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  Reply # 500565 1-Aug-2011 21:09
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Nikoftime: Would you buy a house with polystyrene cladding?
Timber frame, wrap, cavity, polystyrene and then plaster.
Is it the general perception that this is potentially leaky and if yes, why would it be more prone to leaks than any other form of cladding?



Even if the house were 100% OK, i'd still be hesitant.  If you go to some open homes, you'll see double or triple the number of potential buyers looking at timber weatherboard or brick homes than you see at plaster homes these days. Lower demand must equal lower prices and longer time to sell.




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  Reply # 500572 1-Aug-2011 21:28
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Regs:
mattwnz:  However I believe building products only have to last a certain number of years under the building code. I think it is only about 10 to 20 years.


Surely that cant be true, or there must be exceptions for certain types of products.  I'm pretty sure i remember my building consent for extening the house in Auckland to have a requirement that I build a structure with a minimum life of 50 years.  Pretty hard to do that with building products that have a 10 or 20 year life... 

Regs is correct -- in most cases.  50 years is the usual time period specified, but there are exceptions.

About 18 months ago, we managed to sell our house which had been reclad with monolithic cladding.  It originally had weatherboards, thus had wide eaves, and had never leaked.  However, we were part-way through the renovations at the time the leaky building crisis blew up in 2002.  Had I known then what I know now, I would never have touched monolithic cladding in any way, shape or form.  We wanted to modernise the house, and get away from the weatherboard look, in favour of a plastered look.  The basement was concrete block, so we had that plastered over too, so the top and bottom storeys looked the same.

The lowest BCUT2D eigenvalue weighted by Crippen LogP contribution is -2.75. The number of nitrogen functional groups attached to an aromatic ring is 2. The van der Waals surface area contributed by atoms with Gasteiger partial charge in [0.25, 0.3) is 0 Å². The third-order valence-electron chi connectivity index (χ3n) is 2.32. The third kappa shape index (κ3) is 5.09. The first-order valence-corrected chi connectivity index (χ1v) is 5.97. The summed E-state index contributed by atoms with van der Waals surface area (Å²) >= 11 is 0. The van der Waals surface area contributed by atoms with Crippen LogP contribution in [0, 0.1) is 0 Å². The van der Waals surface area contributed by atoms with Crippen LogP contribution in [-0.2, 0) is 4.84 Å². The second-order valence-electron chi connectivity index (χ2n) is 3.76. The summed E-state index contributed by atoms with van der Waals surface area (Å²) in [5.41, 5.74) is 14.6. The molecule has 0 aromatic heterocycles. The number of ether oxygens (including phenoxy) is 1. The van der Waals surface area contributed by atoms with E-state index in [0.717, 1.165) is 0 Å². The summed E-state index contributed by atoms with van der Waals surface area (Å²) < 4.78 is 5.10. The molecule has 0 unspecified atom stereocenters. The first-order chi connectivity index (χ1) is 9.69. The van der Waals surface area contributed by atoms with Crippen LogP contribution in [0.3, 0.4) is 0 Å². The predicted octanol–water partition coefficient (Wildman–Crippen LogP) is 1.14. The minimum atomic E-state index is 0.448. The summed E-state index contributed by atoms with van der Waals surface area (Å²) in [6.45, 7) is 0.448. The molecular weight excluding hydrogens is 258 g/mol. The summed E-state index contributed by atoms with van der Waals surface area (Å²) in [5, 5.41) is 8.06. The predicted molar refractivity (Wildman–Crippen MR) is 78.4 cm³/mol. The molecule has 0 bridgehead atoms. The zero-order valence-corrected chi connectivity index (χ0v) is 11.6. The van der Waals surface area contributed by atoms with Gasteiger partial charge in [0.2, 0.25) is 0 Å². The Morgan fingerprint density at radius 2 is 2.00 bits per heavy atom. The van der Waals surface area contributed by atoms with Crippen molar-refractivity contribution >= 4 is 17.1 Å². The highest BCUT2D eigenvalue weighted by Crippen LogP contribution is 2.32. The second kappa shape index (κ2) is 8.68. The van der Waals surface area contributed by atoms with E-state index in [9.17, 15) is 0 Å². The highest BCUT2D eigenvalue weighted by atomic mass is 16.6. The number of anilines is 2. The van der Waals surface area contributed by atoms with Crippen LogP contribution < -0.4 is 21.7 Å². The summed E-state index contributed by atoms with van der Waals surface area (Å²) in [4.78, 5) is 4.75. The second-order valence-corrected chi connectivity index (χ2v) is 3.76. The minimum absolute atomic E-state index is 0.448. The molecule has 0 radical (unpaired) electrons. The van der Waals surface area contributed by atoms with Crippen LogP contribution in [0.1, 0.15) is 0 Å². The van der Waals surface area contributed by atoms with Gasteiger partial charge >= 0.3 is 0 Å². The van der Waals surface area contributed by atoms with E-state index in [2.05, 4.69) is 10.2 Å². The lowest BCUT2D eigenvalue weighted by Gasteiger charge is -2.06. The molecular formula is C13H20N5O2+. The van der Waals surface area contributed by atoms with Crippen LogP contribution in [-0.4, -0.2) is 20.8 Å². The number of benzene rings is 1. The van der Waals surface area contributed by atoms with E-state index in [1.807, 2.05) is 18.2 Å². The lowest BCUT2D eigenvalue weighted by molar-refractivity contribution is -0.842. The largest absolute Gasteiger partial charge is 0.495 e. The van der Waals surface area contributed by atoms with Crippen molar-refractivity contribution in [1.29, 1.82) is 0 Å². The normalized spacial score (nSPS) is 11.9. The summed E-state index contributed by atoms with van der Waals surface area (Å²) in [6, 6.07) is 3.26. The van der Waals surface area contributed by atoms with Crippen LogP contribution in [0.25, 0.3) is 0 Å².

The trouble is that a concrete block basement hardly moves, whereas a timber-framed upper storey does.  With Harditex sheets butted end to end, and plastered over, it is almost impossible to avoid cracks after a few years.  In our case, there were no balconies on top of other storeys, just one big one over a driveway, so even if the fine cracks did leak, any water would run out the bottom, and onto the concrete below.  Sure enough, cracks did appear, but the plastic building wrap prevented any water ingress, as was proven by invasive testing with a moisture meter.

We had to go through 2 determinations with the Department of Building & Housing before Auckland Council would sign off our house.  Even then, the weathertightness period (with specified routine maintenance) was only specified as 15 years, rather than the usual 50.

In light of this experience, I would never again want anything to do with a house that uses monolithic cladding.  Linea weatherboards may look a little bit old-school, but that design has stood the test of time, and will probably still be around in another 100 years.  My preference would be brick cladding, but sometimes that can be very expensive, especially on a double-storeyed house.

Monolithic cladding comes in various forms:

-  Polystyrene (as has been mentioned above)
-  Harditex sheet (like Fibrolite/Cement board, but thicker)
-  Other proprietary designs which are variations on the two options above

They all have this problem of butted joints which need to be plastered over, rather than lapped sheets like weatherboards use.  Butted joints are a ticking time-bomb unless you put silicone between the sheets, however UV limits the life-span of that approach as well.  It's a really bad idea, no matter which way you look at it.





 
 
 
 


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  Reply # 500949 2-Aug-2011 18:15
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Regs:
mattwnz:? However I believe building products only have to last a certain number of years under the building code. I think it is only about 10 to 20 years.


Surely that cant be true, or there must be exceptions for certain types of products.? I'm pretty sure i remember my building consent for extening the house in Auckland to have a requirement that I build a structure with a minimum life of 50 years.? Pretty hard to?do that with building products that have a 10 or 20 year?life...?


Actually different products have different durability requirements. If you read the NZ building code at, it lists the durability requirements http://www.dbh.govt.nz/UserFiles/File/Publications/Building/Compliance-documents/B2-Durability-amendment-7-April-2011.pdf

Some elements are required to last at least 50 years, but many elements must last at least 15 years, and others at least 5 years.

In that PDF if does show that non structural wall cladding must last no less that 15 years.

In general it appears the house itself should last at least 50 years, but elements on it may need to be replaced during that time.

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